Tartan is a swine of a thing to paint well on a figure, and there is no fool-proof way of doing it. Tartan was very common in the days of yore. It was an easy pattern for people who made their own clothes to do. When one set up the loom, one put groups of threads of the various different colours on the warp strings, and in the weft changed colour every now and then, and the effect was tartan. This was not unique to Scotland.
Pick three colours. One of them should be pale, one medium, and one dark. Paint the garment entirely in the medium colour. Next, using the dark paint, paint a network of perpendicular lines over the garment. Last, get the pale paint, and make sure that it is fairly thinly mixed, and paint another network of lines between the dark lines. All going well, the dark lines will cover over the medium paint clearly, and the pale paint will show a little of the paints beneath it through its pale thinness. Where the pale paint crosses the dark, you will see the dark line crossing underneath. At this point on the real garment, there would be a small area with inter-woven threads of both the dark and the pale wool, and this effect is simulated.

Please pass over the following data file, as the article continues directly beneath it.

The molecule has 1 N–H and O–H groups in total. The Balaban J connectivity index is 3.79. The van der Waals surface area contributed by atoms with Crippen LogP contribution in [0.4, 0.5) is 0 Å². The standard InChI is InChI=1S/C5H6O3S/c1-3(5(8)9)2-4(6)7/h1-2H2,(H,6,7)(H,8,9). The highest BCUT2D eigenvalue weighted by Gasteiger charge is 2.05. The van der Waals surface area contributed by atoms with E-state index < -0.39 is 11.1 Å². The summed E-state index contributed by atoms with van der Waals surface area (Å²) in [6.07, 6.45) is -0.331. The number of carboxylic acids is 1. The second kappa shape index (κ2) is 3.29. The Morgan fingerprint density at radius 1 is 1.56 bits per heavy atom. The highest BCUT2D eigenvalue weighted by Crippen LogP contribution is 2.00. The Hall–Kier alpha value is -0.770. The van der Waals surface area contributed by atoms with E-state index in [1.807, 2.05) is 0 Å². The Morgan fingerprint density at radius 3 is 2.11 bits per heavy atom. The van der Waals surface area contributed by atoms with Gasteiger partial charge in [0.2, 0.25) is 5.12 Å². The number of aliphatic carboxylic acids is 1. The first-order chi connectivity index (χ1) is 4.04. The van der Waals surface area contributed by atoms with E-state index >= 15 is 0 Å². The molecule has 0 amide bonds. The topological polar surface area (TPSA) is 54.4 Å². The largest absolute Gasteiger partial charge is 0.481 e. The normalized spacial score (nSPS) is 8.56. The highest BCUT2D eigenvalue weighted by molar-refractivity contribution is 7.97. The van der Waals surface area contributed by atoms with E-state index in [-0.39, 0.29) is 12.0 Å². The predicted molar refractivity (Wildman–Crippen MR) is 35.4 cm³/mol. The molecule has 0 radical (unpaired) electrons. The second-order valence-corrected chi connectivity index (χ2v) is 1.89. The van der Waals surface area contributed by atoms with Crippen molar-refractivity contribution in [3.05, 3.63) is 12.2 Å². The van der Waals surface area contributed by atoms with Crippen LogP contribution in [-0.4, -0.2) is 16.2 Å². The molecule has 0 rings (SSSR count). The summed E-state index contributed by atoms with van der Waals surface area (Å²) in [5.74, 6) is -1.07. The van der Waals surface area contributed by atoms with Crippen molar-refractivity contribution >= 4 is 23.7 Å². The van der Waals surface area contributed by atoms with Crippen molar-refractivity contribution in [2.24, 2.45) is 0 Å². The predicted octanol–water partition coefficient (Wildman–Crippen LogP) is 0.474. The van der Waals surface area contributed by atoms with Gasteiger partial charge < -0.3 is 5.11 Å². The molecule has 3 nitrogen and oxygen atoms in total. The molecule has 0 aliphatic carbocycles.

The three colours I have used here are medium grey, dark blue, and pale orangey sand. These are a fairly sober choice, and I would recommend that you avoid loud bright clashing colours. Subtle heather purples, gorse greens and the like will not threaten to dominate a figure and advertise your every little slip of the brush, as would shades of O'Hara scarlet, and Jezebel puce.
The figure you see here has been in many wargames, and handling has caused it to go a bit shiny. I do sometimes ask my opponents not to eat crisps and greasy snacks while playing, but I seldom bother as they usually blithely ignore my requests. Shiny figures with dust and little bits of fluff adhering to them is the reward of my tolerance.
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